"We're moving to the North Pole."
So begins the odyssey/debacle of Richard Winslow's life: his wife, soon to be an ex, and a once promising reputation as a poet fallen into obscurity, Winslow is a man teetering on the brink of alcoholism. Actually, he is well over the edge, floating in the chasm. What else can an unemployed poet/procrastinator/dreamer do but accept the only option, a temporary teaching position at an obscure Montana college?
Once settled in the chilly climate of his new job, Winslow finds himself inordinately attracted to a student: the tattooed, pierced and anorexic Erika Jones, possibly the only talented student in a class of bored young people. So begins an inappropriate flirtation with the girl, spending hours in existential repartee as they close down the bars. Then student and teacher embark upon a directionless road trip during school break, drifting from town to town, motel to motel, hangover to hangover. Winslow is happiest on the road with Erika, passing scotch whiskey back and forth, “It was the driving he liked, the beautiful in-between, neither here nor there, the sense of beginning.”
Winslow is aware of the impropriety of his actions but so caught up in the moment that he cannot relinquish his fantasy, allowing himself yet one more respite from reality. Aware that he is irrevocably broken, Winslow muses: “How many cast off selves he carried inside him.” This protagonist is never at a loss for excuses, his self-destructive behavior a magnet to the equally self-abusive Erika as they shuffle along in a slow dance of annihilation, sinking toward oblivion, content with pseudo-love.
The dishonesty of this nihilistic journey lies in the facade of attraction between the protagonists, a bloodless passion with fleeting moments of emotional frisson for window dressing. The author does make some effort to redeem his characters; certainly Winslow vaguely reaches toward the light, but he is predictably defeated by his own actions. Perhaps Winslow sparks a latent curiosity in the rarefied world Erika inhabits, nursing visions of greatness but incapable of writing anything of consequence.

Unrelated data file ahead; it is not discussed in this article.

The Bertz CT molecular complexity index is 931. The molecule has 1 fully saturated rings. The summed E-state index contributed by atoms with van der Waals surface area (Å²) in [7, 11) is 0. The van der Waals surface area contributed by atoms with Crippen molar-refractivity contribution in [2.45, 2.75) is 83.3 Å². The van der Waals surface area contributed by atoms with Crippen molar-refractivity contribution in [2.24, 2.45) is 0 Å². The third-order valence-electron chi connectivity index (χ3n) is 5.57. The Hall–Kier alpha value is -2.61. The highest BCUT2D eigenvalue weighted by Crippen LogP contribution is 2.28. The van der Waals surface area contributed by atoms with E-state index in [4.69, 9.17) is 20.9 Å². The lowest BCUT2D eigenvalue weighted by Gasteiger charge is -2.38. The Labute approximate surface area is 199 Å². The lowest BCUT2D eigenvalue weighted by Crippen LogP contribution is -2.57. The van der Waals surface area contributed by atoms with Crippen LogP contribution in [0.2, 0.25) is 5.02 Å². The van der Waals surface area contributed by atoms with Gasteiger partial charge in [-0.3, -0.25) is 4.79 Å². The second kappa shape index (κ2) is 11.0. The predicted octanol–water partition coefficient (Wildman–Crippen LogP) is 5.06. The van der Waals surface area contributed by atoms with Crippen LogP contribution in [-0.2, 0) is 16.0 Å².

Erika is drawn to the hopeless Winslow as to a shadow self, albeit a much larger one, the reversed roles of Jack Spratt and his fairy tale wife. “He’s drunk it’s true. But the thing is, his feelings are true.” It is this kind of statement that undermines the premise of Canty’s novel. Nothing about Winslow's world is based in truth. This is a man who craves constant oblivion, and he needs company on his sad adventure.
This is a journey with no destination, a depressing trip across a desolate emotional landscape, each character reflecting the other, treading water until life intervenes, the poignant tedious after too many nights of oblivion. Alcoholism is a recurring theme in Canty’s novels. Let's hope Winslow in Love purges these demons so that the talented writer can begin his next work.